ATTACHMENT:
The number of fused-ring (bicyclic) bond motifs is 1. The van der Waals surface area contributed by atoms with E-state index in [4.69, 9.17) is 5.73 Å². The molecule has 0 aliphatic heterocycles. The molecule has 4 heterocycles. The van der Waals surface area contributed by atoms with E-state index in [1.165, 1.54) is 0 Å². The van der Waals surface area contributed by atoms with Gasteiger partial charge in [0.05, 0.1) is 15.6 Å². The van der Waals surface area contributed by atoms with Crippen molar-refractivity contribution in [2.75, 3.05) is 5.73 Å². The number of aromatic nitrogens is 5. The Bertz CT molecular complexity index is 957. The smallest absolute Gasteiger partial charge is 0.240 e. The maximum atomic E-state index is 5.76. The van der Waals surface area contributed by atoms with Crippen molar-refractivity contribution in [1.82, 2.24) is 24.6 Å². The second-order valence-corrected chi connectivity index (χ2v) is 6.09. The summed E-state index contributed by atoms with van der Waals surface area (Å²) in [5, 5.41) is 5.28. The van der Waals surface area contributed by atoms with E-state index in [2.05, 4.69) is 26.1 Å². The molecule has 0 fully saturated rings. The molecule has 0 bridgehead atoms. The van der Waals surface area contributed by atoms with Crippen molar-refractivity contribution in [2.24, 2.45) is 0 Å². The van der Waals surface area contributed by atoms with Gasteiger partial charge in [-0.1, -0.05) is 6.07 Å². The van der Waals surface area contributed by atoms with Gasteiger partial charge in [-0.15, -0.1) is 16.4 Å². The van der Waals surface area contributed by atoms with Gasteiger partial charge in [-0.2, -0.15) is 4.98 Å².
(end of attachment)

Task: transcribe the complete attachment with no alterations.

The number of fused-ring (bicyclic) bond motifs is 1. The van der Waals surface area contributed by atoms with E-state index in [4.69, 9.17) is 5.73 Å². The molecule has 0 aliphatic heterocycles. The molecule has 4 heterocycles. The van der Waals surface area contributed by atoms with E-state index in [1.165, 1.54) is 0 Å². The van der Waals surface area contributed by atoms with Gasteiger partial charge in [0.05, 0.1) is 15.6 Å². The van der Waals surface area contributed by atoms with Crippen molar-refractivity contribution in [2.75, 3.05) is 5.73 Å². The number of aromatic nitrogens is 5. The Bertz CT molecular complexity index is 957. The smallest absolute Gasteiger partial charge is 0.240 e. The maximum atomic E-state index is 5.76. The van der Waals surface area contributed by atoms with Crippen molar-refractivity contribution in [1.82, 2.24) is 24.6 Å². The second-order valence-corrected chi connectivity index (χ2v) is 6.09. The summed E-state index contributed by atoms with van der Waals surface area (Å²) in [5, 5.41) is 5.28. The van der Waals surface area contributed by atoms with E-state index in [2.05, 4.69) is 26.1 Å². The molecule has 0 fully saturated rings. The molecule has 0 bridgehead atoms. The van der Waals surface area contributed by atoms with Crippen molar-refractivity contribution in [2.24, 2.45) is 0 Å². The van der Waals surface area contributed by atoms with Gasteiger partial charge in [-0.1, -0.05) is 6.07 Å². The van der Waals surface area contributed by atoms with Gasteiger partial charge in [-0.15, -0.1) is 16.4 Å². The van der Waals surface area contributed by atoms with Gasteiger partial charge in [-0.2, -0.15) is 4.98 Å².